SECURITY agents are screening the call logs of Senator Ali Ndume, former Governor Modu Ali Sheriff and the late Ambassador Saidu Pindar who were implicated by some suspects as backers of the dreaded Boko Haram Islamic sect.
The State Security Service (SSS) is also on the trail of more suspects.
Ndume’s detention has raised anxiety among Senators.
His mobile telephone’s call logs are being screened to determine whether he is a member of a syndicate or not.
A source said: “We have started a comprehensive investigation of the call logs of these bigwigs, based on the confession of one of the key suspects in our custody.
“We are not closing investigation with these three suspects already implicated.
“We are suspecting a network of backers; we have to unmask others so that we can address this issue once and for all. We know that the call logs will reveal more.”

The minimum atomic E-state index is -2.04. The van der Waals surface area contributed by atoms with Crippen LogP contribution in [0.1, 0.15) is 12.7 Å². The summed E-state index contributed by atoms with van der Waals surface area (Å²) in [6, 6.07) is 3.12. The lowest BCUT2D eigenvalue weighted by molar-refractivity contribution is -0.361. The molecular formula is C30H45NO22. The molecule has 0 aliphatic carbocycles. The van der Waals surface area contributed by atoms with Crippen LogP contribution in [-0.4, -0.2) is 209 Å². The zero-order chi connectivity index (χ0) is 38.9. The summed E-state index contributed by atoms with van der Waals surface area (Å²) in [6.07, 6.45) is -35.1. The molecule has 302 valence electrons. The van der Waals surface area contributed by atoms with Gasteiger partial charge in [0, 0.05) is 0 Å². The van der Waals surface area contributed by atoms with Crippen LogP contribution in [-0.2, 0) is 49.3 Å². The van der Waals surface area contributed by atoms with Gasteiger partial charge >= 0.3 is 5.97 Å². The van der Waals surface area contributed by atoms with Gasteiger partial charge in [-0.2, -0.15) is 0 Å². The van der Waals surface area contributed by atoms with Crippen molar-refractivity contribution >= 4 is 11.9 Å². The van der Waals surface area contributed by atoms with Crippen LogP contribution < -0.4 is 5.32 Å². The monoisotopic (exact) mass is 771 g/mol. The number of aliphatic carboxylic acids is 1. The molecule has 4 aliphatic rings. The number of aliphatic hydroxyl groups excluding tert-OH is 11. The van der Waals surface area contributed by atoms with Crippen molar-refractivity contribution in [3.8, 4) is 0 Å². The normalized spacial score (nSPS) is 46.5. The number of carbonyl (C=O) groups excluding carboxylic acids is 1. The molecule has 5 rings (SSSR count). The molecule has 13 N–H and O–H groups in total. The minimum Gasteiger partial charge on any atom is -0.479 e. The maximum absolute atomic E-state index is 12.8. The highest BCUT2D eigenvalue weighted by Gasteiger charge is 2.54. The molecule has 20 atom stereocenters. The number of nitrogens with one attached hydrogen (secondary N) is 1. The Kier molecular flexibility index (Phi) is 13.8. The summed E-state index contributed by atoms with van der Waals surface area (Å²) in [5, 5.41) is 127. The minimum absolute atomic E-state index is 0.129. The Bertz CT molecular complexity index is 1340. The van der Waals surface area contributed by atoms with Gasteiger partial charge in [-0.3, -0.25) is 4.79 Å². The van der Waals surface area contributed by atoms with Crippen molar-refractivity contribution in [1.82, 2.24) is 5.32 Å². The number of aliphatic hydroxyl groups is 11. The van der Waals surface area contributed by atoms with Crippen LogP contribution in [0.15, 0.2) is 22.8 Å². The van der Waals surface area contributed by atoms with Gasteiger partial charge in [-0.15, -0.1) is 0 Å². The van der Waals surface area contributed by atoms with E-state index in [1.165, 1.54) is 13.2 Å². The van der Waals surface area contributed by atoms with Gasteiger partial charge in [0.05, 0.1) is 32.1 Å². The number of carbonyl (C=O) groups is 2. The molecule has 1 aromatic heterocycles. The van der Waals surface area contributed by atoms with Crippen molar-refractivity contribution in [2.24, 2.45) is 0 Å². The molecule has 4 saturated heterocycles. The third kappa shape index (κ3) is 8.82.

Responding to a question, the source, who pleaded not to be named because of what he called the matter’s sensitive nature, added: “We may have cause to interact with more high-profile suspects soon.”
It was gathered that many senators were shocked by their colleague’s arrest.
A Senator said: “You can see that no segment of the society is immune from the Boko Haram menace. No one is saying that Ndume is guilty.
“It calls for concern that your colleague in the same chamber with you is being implicated in security breaches of this magnitude.”
Another Senator said: “I am scared but what the SSS did has shown that we are getting closer to the roots of this Boko Haram menace.”
Another Senator said: “It is too early to pronounce Ndume guilty, but one thing I have noticed about him in the chamber is that each time Boko Haram matter came up, he was always advising us to discuss behind closed doors.
“There was a day one of our colleagues challenged him on why he was always favouring closed-door sessions.”
The Nation learnt yesterday that security agencies had been on the trail of the Senator for some time.
It was gathered that the SSS decided to break the news after reaching a “convenient bend”.